IAAF Presidential candidate Sergey Bubka has vowed to improve the engagement of young people in athletics ©Sergey Bubka

International Association of Athletics Federations (IAAF) Presidential candidate Sergey Bubka claims more should be done by the world governing body to help to engage more young people in athletics.

Speaking after meeting with young athletes competing at the Ukraine Junior Team Championships in Kirovohrad, Bubka has also vowed to improve the way technology is used to support youngsters and fans in the sport.

The Ukrainian goes up against Briton Sebastian Coe for the coveted position at the head of the IAAF.

A new President is due to be elected at the IAAF Congress in in Beijing, China on August 19.

“The world is changing and if athletics is to remain one of the top sports on the international sporting calendar, we must adapt to inspire new generations to watch and to compete,” Bubka said.

“That means using social media to communicate with younger generations; providing training courses and support for athletes through their National Federations; and creating scholarships for sports masters post-graduate programmes so that more young people can develop athletics initiatives in their home countries.

“The IAAF must continue to push these messages to today’s youth so that more people get active and I am already committed to doing that through the visits to projects and sports clubs for young people I attend on a regular basis.

“I could see today, World Athletics Day, how much sport inspires young people when they are encouraged to participate.”

Ukrainian Sergey Bubka is campaigning to replace Lamine Diack as IAAF President alongside Briton Sebastian Coe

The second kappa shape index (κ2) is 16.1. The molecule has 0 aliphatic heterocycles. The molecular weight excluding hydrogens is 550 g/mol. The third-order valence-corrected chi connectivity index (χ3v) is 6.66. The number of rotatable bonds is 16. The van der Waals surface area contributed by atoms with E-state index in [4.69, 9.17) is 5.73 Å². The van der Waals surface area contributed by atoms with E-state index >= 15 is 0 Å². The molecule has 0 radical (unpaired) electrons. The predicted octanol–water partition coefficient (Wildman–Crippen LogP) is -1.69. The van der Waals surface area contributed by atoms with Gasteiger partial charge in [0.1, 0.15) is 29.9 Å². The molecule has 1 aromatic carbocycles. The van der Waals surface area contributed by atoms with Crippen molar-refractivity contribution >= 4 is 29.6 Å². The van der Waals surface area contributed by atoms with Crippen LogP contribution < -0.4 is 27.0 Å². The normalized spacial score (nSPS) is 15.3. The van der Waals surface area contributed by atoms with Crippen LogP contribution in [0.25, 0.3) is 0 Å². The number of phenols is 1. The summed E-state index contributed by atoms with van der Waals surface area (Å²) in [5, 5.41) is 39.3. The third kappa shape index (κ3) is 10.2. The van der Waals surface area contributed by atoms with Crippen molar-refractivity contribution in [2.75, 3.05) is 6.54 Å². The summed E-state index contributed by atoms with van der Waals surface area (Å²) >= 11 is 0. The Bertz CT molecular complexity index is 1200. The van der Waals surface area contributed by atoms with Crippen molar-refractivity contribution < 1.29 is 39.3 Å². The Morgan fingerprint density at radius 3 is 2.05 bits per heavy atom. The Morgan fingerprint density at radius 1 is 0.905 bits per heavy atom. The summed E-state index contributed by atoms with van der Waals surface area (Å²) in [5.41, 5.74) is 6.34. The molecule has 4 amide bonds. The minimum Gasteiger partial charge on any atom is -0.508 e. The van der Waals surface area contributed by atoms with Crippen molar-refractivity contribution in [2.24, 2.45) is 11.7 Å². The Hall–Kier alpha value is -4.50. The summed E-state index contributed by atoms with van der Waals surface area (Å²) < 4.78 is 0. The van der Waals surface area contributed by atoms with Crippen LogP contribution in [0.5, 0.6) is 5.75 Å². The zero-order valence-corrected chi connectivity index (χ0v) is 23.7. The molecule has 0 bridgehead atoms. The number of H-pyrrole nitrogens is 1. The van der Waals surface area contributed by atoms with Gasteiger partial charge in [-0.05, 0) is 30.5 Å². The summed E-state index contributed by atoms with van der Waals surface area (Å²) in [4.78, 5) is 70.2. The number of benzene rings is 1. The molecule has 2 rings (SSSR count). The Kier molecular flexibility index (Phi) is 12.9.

Ukrainian Sergey Bubka is campaigning to replace Lamine Diack as IAAF President alongside Briton Sebastian Coe ©Getty Images

Bubka, who won pole vault gold at the 1988 Olympic Games in Seoul, feels the IAAF should be at the “forefront” of technology as he feels there are currently several methods to help support athletes and fans, particularly of the younger generation.

“Technology now means that young people are more connected than ever,” the 51-year-old added.

“I believe that these developments will help coaches, help young athletes and spectators and the IAAF must be at the forefront of technology, producing training programmes that can be used by National Federations to build the engagement athletics has with younger generations.”

Bubka’s manifesto for the IAAF Presidency, entitled Taking Athletics To New Heights, focuses on making track and field more attractive to athletes, broadcasters and fans in a bid to further athletics.

Changes would follow a review process, entitled Vision 2025, in which a series of newly established working groups would report to an Extraordinary Athletics Congress with possible recommendations.

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